And the recent Supreme Court of Canada decision mandating a return to 2002 teacher-student ratios in B.C. means that teachers are once again in demand.

“The tables have really turned from a few years ago when most graduates started as teachers-on-call,” says Salingre. “Now we have school districts vying for candidates in a friendly competition.”

A focus on the needs of local Fraser Valley school districts, social justice, and Indigenization are three defining attributes of UFV Teacher Education.

In 2012 the program held a formal naming celebration identifying its name in Halq’eméylem as S’í:wes Xwela ye Xá:ws I:westeleq, meaning Education for the New Teachers.

“We practise place-based pedagogy,” notes program head Vandy Britton. “We recognize that we are situated in a particular place, and we can learn from being here. We appreciate the connection that the Sto:lo have to the land and we teach our students to appreciate it in hopes that they, in turn, will teach their own students.

“We also really value our reciprocal relationship with our partner districts. Sandy Hill, one of our program coordinators, forged those relationships and we continue to benefit from them. Our graduates become teachers in the local schools, teaching children who will eventually become students at UFV. ”

Teacher Education at UFV also has an international component. Every year, several students in the program join UFV kinesiology students on a working visit to the tiny island country of Antigua where they volunteer in elementary schools as part of the Champions for Health program. The Teacher Education students support and mentor the kinesiology students — many of whom join the Teacher Education program in subsequent years.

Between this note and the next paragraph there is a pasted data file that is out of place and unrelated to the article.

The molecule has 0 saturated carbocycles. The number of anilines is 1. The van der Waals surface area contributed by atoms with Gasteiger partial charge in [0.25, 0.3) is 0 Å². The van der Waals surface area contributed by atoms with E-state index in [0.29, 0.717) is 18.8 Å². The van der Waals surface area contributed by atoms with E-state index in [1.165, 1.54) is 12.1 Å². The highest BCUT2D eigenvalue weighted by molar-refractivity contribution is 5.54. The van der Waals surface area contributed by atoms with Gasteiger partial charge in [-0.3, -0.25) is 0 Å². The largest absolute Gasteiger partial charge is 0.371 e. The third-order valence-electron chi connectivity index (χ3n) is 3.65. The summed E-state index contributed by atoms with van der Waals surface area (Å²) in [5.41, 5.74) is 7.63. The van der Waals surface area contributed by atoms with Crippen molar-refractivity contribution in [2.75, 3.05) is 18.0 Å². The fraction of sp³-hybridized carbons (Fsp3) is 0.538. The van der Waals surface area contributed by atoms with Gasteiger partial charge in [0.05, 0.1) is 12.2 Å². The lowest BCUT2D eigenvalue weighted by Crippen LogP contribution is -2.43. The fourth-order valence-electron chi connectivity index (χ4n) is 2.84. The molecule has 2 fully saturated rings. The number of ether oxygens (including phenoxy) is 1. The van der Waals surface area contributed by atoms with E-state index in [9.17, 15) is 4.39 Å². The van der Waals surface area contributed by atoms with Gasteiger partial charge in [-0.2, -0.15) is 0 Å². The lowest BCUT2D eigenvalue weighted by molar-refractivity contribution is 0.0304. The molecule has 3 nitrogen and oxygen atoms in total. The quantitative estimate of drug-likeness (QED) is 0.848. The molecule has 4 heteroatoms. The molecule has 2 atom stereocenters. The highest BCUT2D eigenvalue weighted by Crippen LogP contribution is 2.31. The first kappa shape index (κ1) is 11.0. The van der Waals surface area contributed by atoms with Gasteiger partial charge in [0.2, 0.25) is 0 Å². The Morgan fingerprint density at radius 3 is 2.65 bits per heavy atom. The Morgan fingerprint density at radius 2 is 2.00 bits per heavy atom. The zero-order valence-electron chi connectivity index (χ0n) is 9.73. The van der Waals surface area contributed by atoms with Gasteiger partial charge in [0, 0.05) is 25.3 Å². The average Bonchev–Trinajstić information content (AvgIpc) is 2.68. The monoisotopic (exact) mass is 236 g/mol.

Britton also notes Teacher Ed graduates are helping implement new curriculum in B.C. schools, with an updated focus on competency-based learning, communication, personal and social responsibility, and critical thinking.

“In our department, we believe in pushing both ourselves and our students beyond our comfort zones.  As teachers, we need to be okay with change. This means it’s important for all of us to stay current — which brings us back to the importance of maintaining those relationships with our districts and our alumni — so we know what’s happening. As it stands now, our students are leaders in implementing the new BC Education Plan — they are looked at as resources because of their comfort with the curriculum after spending their year with us. We are proud of our alumni who are doing such great things in the world. ”

The Bachelor of Education degree offered by UFV Teacher Education is a credential taken after students have earned their initial bachelor’s degree. For more information on the program, visit: ufv.ca/teachereducation/